The Kinect was trying something genuinely new and weird, and flat out, I fuck with that. Modern AR is covered in its fingerprints, furries in VRChat find use in its soul-boring sensor array to this day - it's not just doing things that are objectively funny, but objectively cool.

And this is why I'm still on board. I love the play of inverting this truth we've accepted about the Kinect's merit, and accidentally discovering something human to mourn. Which is to me, if we're treating the Kinect as a character, boundless, stupid optimism about the future.

There's another side of this mourning but I'm waiting until I let go of this project for good to speak on that.


We wanted to make an economics game for people who get exhausted by the thought of a spreadsheet. I'm one of them. I'll pull up an intriguing new 4X game, stare down the barrel of dozens of new graphs and systems I need to wrap my head around to begin enjoying the mechanics and perspective of its world, and promptly return to the safe waters of Civilization 4; where every unit is a metaphorical Matryoshka doll waiting to be combined into an existentially terrifying stack of death. So, creating an economics sim that was about action as much as it was numbers for an immediately satisfying, improvisational, lizard-brain game loop was the goal--if only so I could play my own game.

I ended up achieving this through the concept of what we called the Trading Day. The player has unlimited time to prepare. Every in-game day, you review potential cargo hold upgrades, check out (and potentially pay off) the opposing traders you'll be competing against... Maybe even dabble in the organ-based stock market. However, once you press the big red button labeled TRADE, the entire game kicks into overdrive.

A SWOTS screenshot of the player's current stats, including reputation, currency, stock portfolio, and traits.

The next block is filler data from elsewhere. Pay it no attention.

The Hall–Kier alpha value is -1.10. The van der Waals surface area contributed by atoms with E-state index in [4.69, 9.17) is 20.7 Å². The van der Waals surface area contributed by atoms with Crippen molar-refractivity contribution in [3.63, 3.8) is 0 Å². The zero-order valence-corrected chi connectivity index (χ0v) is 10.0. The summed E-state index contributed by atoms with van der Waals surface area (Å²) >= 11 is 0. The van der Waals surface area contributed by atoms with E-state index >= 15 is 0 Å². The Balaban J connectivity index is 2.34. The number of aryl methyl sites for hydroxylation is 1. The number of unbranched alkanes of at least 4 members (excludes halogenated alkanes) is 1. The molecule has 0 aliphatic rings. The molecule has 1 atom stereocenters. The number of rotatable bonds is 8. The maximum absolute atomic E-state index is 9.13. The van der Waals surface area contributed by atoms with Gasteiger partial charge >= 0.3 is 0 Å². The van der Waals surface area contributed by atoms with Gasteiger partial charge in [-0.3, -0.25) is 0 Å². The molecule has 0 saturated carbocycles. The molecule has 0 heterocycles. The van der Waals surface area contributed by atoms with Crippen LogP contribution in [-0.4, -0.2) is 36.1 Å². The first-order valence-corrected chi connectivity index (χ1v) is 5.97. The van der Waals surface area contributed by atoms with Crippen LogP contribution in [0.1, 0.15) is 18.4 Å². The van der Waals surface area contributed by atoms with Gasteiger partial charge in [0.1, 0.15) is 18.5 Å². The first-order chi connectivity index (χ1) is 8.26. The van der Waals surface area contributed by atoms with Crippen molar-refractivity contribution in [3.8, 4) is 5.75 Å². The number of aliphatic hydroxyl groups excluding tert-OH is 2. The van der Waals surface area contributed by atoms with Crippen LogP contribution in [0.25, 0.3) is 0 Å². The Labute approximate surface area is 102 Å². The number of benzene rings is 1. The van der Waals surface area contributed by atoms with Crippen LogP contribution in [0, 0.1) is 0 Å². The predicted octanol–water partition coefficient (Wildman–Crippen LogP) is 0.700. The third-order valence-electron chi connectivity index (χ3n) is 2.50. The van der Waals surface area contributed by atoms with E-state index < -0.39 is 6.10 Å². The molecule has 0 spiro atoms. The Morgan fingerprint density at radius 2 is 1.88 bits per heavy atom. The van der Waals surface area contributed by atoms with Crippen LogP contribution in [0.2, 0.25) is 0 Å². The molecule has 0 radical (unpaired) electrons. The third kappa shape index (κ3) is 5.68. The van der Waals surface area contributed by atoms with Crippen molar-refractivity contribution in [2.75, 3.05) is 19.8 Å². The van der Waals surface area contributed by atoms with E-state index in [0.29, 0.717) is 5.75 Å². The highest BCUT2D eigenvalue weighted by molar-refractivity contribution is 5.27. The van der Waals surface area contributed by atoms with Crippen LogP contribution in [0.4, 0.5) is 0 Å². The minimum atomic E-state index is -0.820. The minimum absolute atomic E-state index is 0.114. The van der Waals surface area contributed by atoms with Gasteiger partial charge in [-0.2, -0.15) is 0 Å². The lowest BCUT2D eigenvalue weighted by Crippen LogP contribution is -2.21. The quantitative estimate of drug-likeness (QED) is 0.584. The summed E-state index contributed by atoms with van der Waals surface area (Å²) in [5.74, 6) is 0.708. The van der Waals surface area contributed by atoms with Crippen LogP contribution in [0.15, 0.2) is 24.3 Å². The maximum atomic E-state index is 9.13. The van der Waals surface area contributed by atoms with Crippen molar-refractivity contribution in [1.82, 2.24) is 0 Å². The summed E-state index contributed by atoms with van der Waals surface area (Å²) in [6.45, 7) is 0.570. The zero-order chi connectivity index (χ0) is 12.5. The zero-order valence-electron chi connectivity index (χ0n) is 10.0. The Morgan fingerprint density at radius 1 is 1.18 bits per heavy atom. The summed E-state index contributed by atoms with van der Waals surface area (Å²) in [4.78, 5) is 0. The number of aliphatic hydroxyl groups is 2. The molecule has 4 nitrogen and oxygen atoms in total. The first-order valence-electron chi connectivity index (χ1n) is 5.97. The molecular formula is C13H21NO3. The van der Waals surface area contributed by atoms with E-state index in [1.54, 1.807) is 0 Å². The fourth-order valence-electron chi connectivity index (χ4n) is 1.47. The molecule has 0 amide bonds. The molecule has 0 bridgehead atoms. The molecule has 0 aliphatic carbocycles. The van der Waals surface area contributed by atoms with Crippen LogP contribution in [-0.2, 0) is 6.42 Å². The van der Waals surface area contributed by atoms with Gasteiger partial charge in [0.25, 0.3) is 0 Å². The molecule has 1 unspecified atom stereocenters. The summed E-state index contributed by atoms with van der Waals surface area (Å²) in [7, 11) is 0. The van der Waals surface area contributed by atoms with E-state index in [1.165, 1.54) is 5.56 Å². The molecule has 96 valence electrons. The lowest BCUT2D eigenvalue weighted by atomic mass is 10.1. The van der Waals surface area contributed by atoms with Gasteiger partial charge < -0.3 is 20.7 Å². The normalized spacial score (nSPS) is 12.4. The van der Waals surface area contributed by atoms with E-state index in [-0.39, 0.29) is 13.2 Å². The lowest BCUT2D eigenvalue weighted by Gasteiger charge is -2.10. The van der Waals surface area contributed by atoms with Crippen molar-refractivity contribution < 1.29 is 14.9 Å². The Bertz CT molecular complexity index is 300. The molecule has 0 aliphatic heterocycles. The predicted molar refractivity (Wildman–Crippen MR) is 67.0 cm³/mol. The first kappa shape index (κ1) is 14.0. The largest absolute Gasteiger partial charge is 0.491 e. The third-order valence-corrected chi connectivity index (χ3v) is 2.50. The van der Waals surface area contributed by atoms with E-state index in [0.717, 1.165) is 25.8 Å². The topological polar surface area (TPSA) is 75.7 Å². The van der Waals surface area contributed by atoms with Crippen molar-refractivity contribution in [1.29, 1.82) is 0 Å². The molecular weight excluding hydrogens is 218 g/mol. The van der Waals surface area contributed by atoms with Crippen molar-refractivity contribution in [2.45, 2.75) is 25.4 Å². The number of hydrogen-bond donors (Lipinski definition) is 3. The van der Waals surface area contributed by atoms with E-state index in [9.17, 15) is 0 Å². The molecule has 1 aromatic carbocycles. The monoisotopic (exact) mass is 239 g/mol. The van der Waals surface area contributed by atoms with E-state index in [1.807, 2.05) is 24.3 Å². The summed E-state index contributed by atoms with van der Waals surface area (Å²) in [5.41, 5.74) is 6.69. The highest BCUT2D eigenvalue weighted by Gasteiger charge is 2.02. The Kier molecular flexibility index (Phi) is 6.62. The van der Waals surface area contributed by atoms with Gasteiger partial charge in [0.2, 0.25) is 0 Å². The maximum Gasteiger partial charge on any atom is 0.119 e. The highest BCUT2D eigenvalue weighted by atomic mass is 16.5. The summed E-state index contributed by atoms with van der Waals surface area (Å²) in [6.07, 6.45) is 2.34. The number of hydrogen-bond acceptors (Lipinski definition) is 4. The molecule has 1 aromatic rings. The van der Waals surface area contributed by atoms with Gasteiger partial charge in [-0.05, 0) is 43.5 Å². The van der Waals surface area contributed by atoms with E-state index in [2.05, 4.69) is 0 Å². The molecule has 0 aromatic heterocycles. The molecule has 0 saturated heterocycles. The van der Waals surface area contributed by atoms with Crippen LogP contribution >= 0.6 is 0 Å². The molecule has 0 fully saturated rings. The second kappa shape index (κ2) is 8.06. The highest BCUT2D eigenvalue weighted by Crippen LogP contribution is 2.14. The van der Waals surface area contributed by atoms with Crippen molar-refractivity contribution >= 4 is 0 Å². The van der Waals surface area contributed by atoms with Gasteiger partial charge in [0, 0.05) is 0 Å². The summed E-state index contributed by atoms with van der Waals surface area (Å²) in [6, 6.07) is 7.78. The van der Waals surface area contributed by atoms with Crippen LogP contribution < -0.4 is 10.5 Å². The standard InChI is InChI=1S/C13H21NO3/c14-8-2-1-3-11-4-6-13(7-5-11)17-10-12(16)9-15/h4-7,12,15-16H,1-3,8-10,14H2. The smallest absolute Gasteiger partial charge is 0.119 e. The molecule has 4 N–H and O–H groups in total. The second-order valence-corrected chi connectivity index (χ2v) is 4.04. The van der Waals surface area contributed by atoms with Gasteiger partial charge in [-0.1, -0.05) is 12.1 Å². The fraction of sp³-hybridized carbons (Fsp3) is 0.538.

For two and a half minutes, all preparatory elements are shunted from the screen, the organ market opens, and it's filled with opposing traders who want the same meat that you do. Meanwhile, clients who want specific organs for specific needs (dubious and not) are pinging you with requests. Fulfilling requests gives you reputation, our equivalent of XP, and the more reputation you have, the wider your game experience grows. You can hold more requests at a single time, new organs unlock in the market (some of which have unique impacts on other organs while stored in your hull), and the range of clients expands to show you an increasing range of how rampant alien capitalism affects beings of every class and creed--usually for the worst. Semi-randomized events can strike during a trading day, wildly altering market conditions or confronting you with consequences of decisions you made earlier in the game.

And then, as quickly as it begins, it ends. The trading day is over, lost in a haze of profit and jobs (hopefully) well done. Time advances, you lick your wounds and/or celebrate your victories, and the cycle begins anew.

The core loop was solid. Reputation tiers allowed us to gate both progress and the unfolding narrative. We added bespoke plotlines players could pursue amidst the randomized systems-heavy requests to collect endings, giving the game needed meta-structure and drive for players seeking a goal in the wider systemic pool. The problem is: we still didn't have an endgame. Despite the absurdist thrust, Space Warlord Organ Trading Simulator was a set of mechanics and stories that did not work together to make a distinct point, and that absence was keenly felt.